Penny’s mission planning was going well but slowly. The problem was getting all the paperwork printed, ensuring that the information available to someone searching the internet was correctly set up and finally Richard, the new PM, had taken an interest and was demanding to be kept in the loop at all times. ‘C’ called Penny and Les to his office to discuss if there was a way to stop the new PM from slowing them up. They sat for half an hour, scratching their heads, and dismissing suggestions before Les suddenly said to Penny, “I think the only person Richard would listen to is the Mr Farage.” Turning to Penny he said, “You know him, could you ring him and get him to have a word?” Jinnie said, “I don’t have his mobile number, but I know someone who does, my sister.”

‘C’ said, “I think the idea is sound in principle, but I’m reluctant to bring in anyone else, I know Jinnie is still subject to the Official Secrets Act, but she’s an outsider these days. I only gave permission to bring in Dirk because he is still on the books.” Penny laughed, “You realise you have just sorted the problem, Dirk is sure to have Nigel’s ear.” “You better talk to him then,” said ‘C’.

Dirk listened to Penny and when she stopped talking he said, “I understand, Richard is very new at the job and doesn’t want to put a foot wrong, but it must be hard to work under such conditions. I suppose you know Nigel is on holiday in the Caribbean. However, I can’t phone him as I don’t have his new number. I had his old number but he changed phones when the number leaked to the press. The only person I know who seems to be able to contact him by phone is your sister.”

Reluctantly ‘C’ gave Penny permission to talk to her sister on the strict basis that she was only told that the SIS needed to talk to him. Penny rang her sister, who knew better than to ask what it was all about, but explained that she only had his old number. However, if she rang it, she would normally get a call back from the ex-PM as the old number was monitored. Jinnie promised to call Nigel immediately and ask him to phone Penny ASAP, on important SIS business.

Penny’s desk scrambler phone rang and glancing at the display she was surprised to see it was blank, that just never normally happened. She said a cautious “Hello” and was only half surprised to hear the ex-PM say, “Good afternoon Penny, I understand you want to chat on important SIS business”. “That’s right,” replied Penny, “We have a little problem with the prime minister. We are almost ready to launch the mission you gave us before you retired, but he is sitting on giving us the go. From what I hear, he is very reluctant to make a decision and would rather procrastinate. We wondered if you could have a word, I understand you are the only person he might listen to.” “I understand,” said Nigel, “He was always a bit reluctant to commit and often wanted to delay and see how things were going. I will have a word with him and I think you will have the ‘Go’ soon, it’s important as we are losing good men in the North. I will ring him immediately, then I can get back to my sun lounger by the pool. Oh, one other thing if you ring my old number, which ‘C’ will have, I have told them to let me know and I will ring back, we can’t have you having to go through your sister as much as I love talking to her and hearing about Larry.”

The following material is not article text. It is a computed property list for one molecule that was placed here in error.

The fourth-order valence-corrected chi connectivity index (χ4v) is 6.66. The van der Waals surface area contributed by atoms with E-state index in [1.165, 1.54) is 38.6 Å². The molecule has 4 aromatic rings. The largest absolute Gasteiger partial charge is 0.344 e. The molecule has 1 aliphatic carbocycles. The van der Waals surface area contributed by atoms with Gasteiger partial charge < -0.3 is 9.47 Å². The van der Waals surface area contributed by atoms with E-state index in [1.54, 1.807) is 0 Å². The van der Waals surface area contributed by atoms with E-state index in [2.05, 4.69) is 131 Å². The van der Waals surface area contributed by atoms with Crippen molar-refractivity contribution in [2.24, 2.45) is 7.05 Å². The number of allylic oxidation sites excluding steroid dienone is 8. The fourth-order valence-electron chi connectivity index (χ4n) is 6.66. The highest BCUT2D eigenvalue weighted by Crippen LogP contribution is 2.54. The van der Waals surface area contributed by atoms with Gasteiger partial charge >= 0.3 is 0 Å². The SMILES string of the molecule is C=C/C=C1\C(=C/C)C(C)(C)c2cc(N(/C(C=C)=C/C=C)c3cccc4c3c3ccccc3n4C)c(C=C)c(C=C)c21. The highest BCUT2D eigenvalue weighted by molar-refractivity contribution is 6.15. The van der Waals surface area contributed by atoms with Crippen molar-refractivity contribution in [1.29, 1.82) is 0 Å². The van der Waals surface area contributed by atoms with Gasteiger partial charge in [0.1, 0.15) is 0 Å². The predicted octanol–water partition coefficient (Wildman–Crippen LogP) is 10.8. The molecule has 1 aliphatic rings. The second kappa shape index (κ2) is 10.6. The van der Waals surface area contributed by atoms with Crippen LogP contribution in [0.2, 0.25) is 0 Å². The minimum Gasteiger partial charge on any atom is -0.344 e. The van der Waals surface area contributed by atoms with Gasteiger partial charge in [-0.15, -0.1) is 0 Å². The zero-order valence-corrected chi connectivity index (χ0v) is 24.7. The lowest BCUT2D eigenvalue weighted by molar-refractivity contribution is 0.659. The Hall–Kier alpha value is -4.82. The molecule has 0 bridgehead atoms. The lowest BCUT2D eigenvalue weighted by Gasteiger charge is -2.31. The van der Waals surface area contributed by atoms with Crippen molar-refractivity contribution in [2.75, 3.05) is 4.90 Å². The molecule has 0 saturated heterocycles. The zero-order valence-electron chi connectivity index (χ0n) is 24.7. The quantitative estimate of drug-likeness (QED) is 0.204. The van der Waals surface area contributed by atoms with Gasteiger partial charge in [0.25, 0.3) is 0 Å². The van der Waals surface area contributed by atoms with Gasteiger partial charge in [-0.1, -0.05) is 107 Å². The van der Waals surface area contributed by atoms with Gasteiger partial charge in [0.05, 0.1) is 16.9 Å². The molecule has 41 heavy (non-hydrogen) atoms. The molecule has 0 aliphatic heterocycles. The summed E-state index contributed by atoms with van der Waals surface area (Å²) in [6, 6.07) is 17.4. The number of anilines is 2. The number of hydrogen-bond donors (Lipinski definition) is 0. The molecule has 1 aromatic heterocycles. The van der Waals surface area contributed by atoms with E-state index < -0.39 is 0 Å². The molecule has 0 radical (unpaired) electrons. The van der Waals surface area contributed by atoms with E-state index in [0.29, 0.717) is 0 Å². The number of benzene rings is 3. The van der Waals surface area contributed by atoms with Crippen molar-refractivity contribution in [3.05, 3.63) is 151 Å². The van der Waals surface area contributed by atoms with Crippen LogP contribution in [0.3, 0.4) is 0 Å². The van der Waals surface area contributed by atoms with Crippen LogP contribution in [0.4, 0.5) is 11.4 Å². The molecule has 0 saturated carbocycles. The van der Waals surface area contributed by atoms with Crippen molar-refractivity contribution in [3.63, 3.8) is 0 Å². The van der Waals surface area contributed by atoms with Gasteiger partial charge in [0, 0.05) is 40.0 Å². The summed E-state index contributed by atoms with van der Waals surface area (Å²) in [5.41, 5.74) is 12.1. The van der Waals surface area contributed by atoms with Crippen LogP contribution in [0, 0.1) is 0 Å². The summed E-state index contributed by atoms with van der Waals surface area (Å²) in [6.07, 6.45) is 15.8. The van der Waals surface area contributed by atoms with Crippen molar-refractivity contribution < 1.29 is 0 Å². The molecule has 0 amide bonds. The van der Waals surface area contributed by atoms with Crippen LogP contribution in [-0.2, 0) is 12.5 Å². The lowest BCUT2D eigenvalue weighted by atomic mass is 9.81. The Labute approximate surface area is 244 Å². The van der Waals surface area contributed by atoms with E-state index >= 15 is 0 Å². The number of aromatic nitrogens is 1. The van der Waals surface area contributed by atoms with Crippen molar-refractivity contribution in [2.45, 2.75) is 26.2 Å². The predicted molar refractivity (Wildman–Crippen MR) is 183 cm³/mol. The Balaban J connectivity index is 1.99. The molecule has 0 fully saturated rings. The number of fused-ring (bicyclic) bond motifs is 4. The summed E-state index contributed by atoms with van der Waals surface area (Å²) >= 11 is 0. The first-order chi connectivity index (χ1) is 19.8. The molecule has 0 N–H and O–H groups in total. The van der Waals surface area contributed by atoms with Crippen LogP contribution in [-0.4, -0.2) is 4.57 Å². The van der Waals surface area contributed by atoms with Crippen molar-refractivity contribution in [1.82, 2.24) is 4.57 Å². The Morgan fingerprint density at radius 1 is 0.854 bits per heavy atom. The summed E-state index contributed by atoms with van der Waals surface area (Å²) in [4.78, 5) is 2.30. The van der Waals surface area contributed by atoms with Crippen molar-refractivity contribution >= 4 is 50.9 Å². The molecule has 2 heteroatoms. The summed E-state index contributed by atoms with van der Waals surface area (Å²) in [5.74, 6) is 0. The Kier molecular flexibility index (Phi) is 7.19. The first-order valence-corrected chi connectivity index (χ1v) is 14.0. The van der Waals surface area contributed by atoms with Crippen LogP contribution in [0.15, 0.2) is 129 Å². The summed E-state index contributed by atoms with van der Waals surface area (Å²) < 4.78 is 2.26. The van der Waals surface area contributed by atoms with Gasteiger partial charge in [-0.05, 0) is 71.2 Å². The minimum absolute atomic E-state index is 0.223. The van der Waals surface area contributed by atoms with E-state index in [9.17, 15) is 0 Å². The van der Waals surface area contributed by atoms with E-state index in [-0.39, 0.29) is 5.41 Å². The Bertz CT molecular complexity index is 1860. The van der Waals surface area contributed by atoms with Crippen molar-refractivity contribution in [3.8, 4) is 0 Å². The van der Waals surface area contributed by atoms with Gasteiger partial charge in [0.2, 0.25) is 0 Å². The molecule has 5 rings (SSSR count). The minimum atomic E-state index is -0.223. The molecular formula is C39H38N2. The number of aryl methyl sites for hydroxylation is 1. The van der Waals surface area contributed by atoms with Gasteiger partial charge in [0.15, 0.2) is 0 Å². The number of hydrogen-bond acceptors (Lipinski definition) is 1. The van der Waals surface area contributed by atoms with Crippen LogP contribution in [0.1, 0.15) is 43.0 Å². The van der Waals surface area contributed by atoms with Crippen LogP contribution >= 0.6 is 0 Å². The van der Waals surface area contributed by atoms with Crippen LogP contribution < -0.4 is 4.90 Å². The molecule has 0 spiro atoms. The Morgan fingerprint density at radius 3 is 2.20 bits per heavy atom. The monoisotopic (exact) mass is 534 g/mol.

Jinnie was in an exceedingly good mood. The Trattoria Trevi board had read Belinda’s quotation, seen Gary the electrician’s report, looked at all the photographs Alberto and Guido had taken and voted unanimously to purchase the property and give the order to Belinda to refurbish it. Of course the first month’s accounts from the Windsor sandwich business helped, it was way ahead of predictions. Brian had negotiated a reduction in the new sandwich shop’s purchase price and it looked like they didn’t need planning permission only building regulations.

Brian was confident that they were going to exchange contracts on the business on Friday and if that happened Belinda’s team would start three weeks work on Monday. The team would then move onto the Windsor pharmacy conversion, the sale had gone through, the old couple were delighted and had retired to a cottage by the sea in Devon. Planning permission for change of use had been granted and the only hold-up was building regulations checking the structural calculations for the works to the adjoining wall.